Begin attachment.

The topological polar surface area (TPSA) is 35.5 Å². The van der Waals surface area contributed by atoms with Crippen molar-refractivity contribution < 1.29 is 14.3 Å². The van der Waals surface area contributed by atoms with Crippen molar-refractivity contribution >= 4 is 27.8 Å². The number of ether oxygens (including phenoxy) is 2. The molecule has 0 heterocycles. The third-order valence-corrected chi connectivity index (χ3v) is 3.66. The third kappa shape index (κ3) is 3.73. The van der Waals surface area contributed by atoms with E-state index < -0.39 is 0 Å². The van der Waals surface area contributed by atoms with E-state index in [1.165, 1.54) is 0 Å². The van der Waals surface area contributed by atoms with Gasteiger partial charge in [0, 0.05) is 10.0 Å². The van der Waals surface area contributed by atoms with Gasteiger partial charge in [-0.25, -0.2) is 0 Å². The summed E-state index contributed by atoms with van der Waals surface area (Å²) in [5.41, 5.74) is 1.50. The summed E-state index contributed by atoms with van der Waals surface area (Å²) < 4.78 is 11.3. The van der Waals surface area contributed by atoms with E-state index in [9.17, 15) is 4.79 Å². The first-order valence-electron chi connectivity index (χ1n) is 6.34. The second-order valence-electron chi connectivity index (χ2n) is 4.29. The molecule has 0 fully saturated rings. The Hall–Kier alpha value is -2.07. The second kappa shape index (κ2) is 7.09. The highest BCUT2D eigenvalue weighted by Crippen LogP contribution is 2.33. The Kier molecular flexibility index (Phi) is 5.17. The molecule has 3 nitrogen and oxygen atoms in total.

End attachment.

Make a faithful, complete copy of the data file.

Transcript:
The topological polar surface area (TPSA) is 35.5 Å². The van der Waals surface area contributed by atoms with Crippen molar-refractivity contribution < 1.29 is 14.3 Å². The van der Waals surface area contributed by atoms with Crippen molar-refractivity contribution >= 4 is 27.8 Å². The number of ether oxygens (including phenoxy) is 2. The molecule has 0 heterocycles. The third-order valence-corrected chi connectivity index (χ3v) is 3.66. The third kappa shape index (κ3) is 3.73. The van der Waals surface area contributed by atoms with E-state index < -0.39 is 0 Å². The van der Waals surface area contributed by atoms with E-state index in [1.165, 1.54) is 0 Å². The van der Waals surface area contributed by atoms with Gasteiger partial charge in [0, 0.05) is 10.0 Å². The van der Waals surface area contributed by atoms with Gasteiger partial charge in [-0.25, -0.2) is 0 Å². The summed E-state index contributed by atoms with van der Waals surface area (Å²) in [5.41, 5.74) is 1.50. The summed E-state index contributed by atoms with van der Waals surface area (Å²) < 4.78 is 11.3. The van der Waals surface area contributed by atoms with E-state index in [9.17, 15) is 4.79 Å². The first-order valence-electron chi connectivity index (χ1n) is 6.34. The second-order valence-electron chi connectivity index (χ2n) is 4.29. The molecule has 0 fully saturated rings. The Hall–Kier alpha value is -2.07. The second kappa shape index (κ2) is 7.09. The highest BCUT2D eigenvalue weighted by Crippen LogP contribution is 2.33. The Kier molecular flexibility index (Phi) is 5.17. The molecule has 3 nitrogen and oxygen atoms in total.